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Can I get Arrested for Driving while using Prescription Drugs?

Posted by Josh Valentine | Apr 19, 2018 | 0 Comments

We all know that driving under the influence of alcohol is against the law in North Carolina. We also know that getting behind the wheel after consuming or using illegal drugs is also prohibited under state law. What you may not know, however, is that it can be illegal to operate a motor vehicle while using prescription medication.

North Carolina DWI Law

In North Carolina, there are three different ways that you can violate the state's driving while intoxicated (DWI) law. The first is if you consume enough alcohol to raise your blood alcohol concentration (BAC) above the legal limit. The second is if you have any amount of a Schedule I controlled substance in your blood or urine. The third is if you are under the influence of an impairing substance.

Alcohol & Schedule I Drugs

North Carolina DWI law is very specific when it comes to driving while under the influence of alcohol or a Schedule I controlled substance. You can only be arrested for impaired driving under N.C.G.S 20-138 if there is hard evidence of a certain amount of alcohol or any trace of an illegal substance in your system. This hard evidence exists when chemical tests (e.g., breathalyzer, blood, urine) confirm an officer's suspicion of DWI.

Impairing Substances

You can also be arrested for DWI if you drive “while under the influence of an impairing substance.” What is an impairing substance? What evidence must be used to support an officer's belief that you are unlawfully under the influence? While North Carolina DWI law is very specific when it comes to illegal substances and alcohol, it is considerably more vague and broad when it comes to “impairing substances.” 

An impairing substance is defined in North Carolina to mean alcohol, drugs, or psychoactive substances “capable of impairing a person's physical or mental faculties.” In other words, any substance (or combination of substances) that has the ability to affect you physically or mentally can be considered an impairing substance.

Reasonable Suspicion of Impaired Driving

When can police arrest you for DWI when you are using prescription medication? Police must simply have reasonable suspicion that you are under the influence of an impairing substance. Reasonable suspicion of impairment may exist if you exhibit the following.

  • Demonstrated difficulty concentrating or holding a conversation.
  • Slur your speech.
  • Cannot maintain your balance.
  • Have difficulty keeping your eyes open or maintaining eye contact.
  • Fail field sobriety tests.

Once police have reasonable suspicion that you are impaired, they may require you to submit to chemical testing. These tests will help to confirm that you have taken prescription medication. If chemical tests come back positive, the state can use the results as evidence to support the officer's assertion that you were not fit to operate a motor vehicle on state roads.

Penalties for Impaired Driving

Driving while impaired is a serious crime in North Carolina. The penalties are the same, regardless of whether you're charged with driving under the influence of alcohol, illegal drugs, or a lawfully obtained prescription. The fact that you chose to drive a car while impaired is the deciding factor.

Penalties for driving while impaired can include time in jail, substantial fines, probation, mandatory counseling, and the suspension of your driver's license. The consequences of driving while impaired can be aggravated if there were children in the car, you have prior DWI arrests, or anyone was injured because of your actions.

Fight Impaired Driving Charges in North Carolina

Have you been arrested for driving while under the influence of a legally obtained prescription? Contact an experienced North Carolina DWI attorney for help protecting your future. At Caulder & Valentine, our skilled attorneys know how to best handle your case and minimize the consequences of your arrest. Call today to schedule a consultation.

About the Author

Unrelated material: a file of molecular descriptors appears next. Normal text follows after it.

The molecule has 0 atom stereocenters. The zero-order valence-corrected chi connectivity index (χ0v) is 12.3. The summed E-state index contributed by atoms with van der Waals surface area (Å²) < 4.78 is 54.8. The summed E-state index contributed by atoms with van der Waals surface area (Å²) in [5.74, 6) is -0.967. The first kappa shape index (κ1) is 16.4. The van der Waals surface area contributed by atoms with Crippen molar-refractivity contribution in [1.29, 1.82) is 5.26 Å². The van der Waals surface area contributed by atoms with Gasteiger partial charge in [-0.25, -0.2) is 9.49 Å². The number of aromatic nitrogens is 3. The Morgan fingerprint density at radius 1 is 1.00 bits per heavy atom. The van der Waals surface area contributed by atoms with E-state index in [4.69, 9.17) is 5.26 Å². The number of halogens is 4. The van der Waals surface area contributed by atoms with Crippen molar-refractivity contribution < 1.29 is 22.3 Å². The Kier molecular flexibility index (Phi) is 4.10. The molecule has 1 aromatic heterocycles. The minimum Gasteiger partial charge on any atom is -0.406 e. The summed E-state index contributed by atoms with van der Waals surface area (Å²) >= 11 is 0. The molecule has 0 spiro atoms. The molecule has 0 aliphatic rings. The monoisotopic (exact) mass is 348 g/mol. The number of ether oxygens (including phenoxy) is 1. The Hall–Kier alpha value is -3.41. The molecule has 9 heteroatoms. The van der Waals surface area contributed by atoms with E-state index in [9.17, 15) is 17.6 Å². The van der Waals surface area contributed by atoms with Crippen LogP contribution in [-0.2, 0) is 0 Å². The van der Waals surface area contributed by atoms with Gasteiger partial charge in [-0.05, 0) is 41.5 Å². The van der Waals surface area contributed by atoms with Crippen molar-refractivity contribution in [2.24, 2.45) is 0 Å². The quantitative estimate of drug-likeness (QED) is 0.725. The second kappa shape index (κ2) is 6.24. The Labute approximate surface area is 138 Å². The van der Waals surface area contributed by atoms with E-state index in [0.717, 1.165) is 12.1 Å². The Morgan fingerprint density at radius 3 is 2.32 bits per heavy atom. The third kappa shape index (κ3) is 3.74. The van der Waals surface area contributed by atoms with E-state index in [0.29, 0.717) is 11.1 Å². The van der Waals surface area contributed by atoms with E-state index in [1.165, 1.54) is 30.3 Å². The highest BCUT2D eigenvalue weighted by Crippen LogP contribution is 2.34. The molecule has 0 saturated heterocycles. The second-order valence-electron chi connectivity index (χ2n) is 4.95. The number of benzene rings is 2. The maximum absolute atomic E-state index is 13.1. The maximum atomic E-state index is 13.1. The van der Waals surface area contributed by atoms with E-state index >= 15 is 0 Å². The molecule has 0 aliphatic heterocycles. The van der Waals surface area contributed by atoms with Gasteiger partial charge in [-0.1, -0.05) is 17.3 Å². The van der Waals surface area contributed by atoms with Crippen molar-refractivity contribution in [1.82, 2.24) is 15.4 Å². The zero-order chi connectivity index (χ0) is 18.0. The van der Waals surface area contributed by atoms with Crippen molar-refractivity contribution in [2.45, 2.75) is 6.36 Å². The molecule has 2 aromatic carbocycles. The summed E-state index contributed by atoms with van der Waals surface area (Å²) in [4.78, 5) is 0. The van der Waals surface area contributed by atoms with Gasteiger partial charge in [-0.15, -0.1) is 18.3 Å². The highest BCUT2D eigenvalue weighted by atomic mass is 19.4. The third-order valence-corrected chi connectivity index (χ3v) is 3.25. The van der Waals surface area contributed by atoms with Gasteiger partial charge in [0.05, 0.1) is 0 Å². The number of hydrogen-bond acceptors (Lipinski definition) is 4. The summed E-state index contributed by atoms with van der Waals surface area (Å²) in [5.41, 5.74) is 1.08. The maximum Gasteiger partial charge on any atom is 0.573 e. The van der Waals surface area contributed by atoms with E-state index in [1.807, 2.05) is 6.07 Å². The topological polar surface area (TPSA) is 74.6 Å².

Josh Valentine

You could say Josh has a God-given ability for sustaining long-term relationships. He and his wife first met in elementary school and went to Gardner Webb University (GWU) together, where they tied for number 1 in their class. Then, they both started law school on the same day of their graduation and got married during their first semester. He has also known his law partner Blake Caulder since Kindergarten. Theirs is the perfect partnership. “He’s the brake; I am the accelerator,” Josh says. Both Josh and his wife attended an innovative program at Charlotte Law School that allowed them to complete law school in two years instead of the typical three. His wife graduated and passed the North Carolina bar at age 20, becoming one of the youngest attorneys in the state. He readily admits she’s smarter than him. Of course, Josh went on to pass the North Carolina State Bar himself and later the South Carolina State Bar. While in school, he was Associate Editor of the Law Review and received accolades like Phi Delta Phi International Legal Honor Society membership, Order of the Crown, Pro Bono Honors, CALI Awards (highest grade). In his career as a lawyer, he has been admitted to the United States Federal Court for the Western District of North Carolina, is a member of the American Association of Premier DUI Attorneys, and completed training for DWI Detection & Standardized Field Sobriety Testing. Josh has also been named to the Top 40 Under 40 for Criminal Defense by The National Trial Lawyers, the Business North Carolina 2019 Legal Elite for Criminal Defense, and the 10 Best Attorneys for Client Satisfaction by the American Institute of Criminal Law Attorneys three years in a row (2016, 2017, and 2018). Community involvement has been important to Josh all his life. In high school, he participated in building a Holocaust museum that has become internationally regarded. He and his wife are actively engaged in animal rescue, which currently means seven cats and two kittens. He served in prison ministry and assisted with fundraiser banquets there, and he provides pro bono and reduced fee legal services to those in need. As if all of that weren’t enough, Josh also mentors high risk youth and helps with his church’s youth group. He participates in other community volunteer projects involving construction, remodeling, drywall, painting, and landscaping. He’s an active student of the Bible and has traveled to Israel, Brazil, and Europe for mission work. No one can say Josh isn’t a well-rounded individual. In his spare time, he likes to play softball, basketball, and tennis, and he can play the piano and trombone. Sometimes on weekends, believe it or not, he enjoys pouring and finishing concrete with friends who own a concrete and grading business. In his law practice, Josh has made it a point to develop positive relationships with officers, clerks, judges, and district attorneys, which has proven invaluable in delivering positive results for his clients. It’s important to him to both listen to his clients and fight for them. Law enforcement officers have important responsibilities to keep our communities safe and uphold the law, but one of the responsibilities of attorneys is to make sure officers do their job correctly. Josh considers it his job to hold them accountable for their actions. Josh is a person of deep faith. He knows that the established order of our universe and strength of America’s Judeo-Christian influenced court system is built on God’s word. His passion to serve each client with innovation, excellence and integrity is a byproduct of his faith. When asked why he became a lawyer, Josh says, “All through my life, I have personally witnessed family members and very close friends endure divorce, child custody battles, bankruptcy, civil lawsuits, and even fraudulent criminal accusations. I both saw and experienced the stress such events can place on an individual, and I realized that everyone, at some point in their life, needs hope, comfort, and encouragement. In each one of those situations, the person who was best situated to provide that vital support was their lawyer. So that’s why I became an attorney. I understand what you are going through, and I’m here to help you. Our office is focused on meeting your needs and guiding you through what may be the most difficult time of your life.” Education: Charlotte School of Law J.D., Magna Cum Laude Class Rank – 21 of 328 Associate Editor of Charlotte School of Law Law Review Certification and Concentration in Employment Law Phi Delta Phi International Legal Honor Society Order of the Crown Pro Bono Honors CALI Awards (Highest Grade)—Lawyering Process I and Contracts I Full Scholarship Gardner-Webb University B.S. in Accounting, Summa Cum Laude Distinguished Senior Student Award – Highest GPA Alpha Sigma Lambda National Honorary Society Bar Admissions: North Carolina State Bar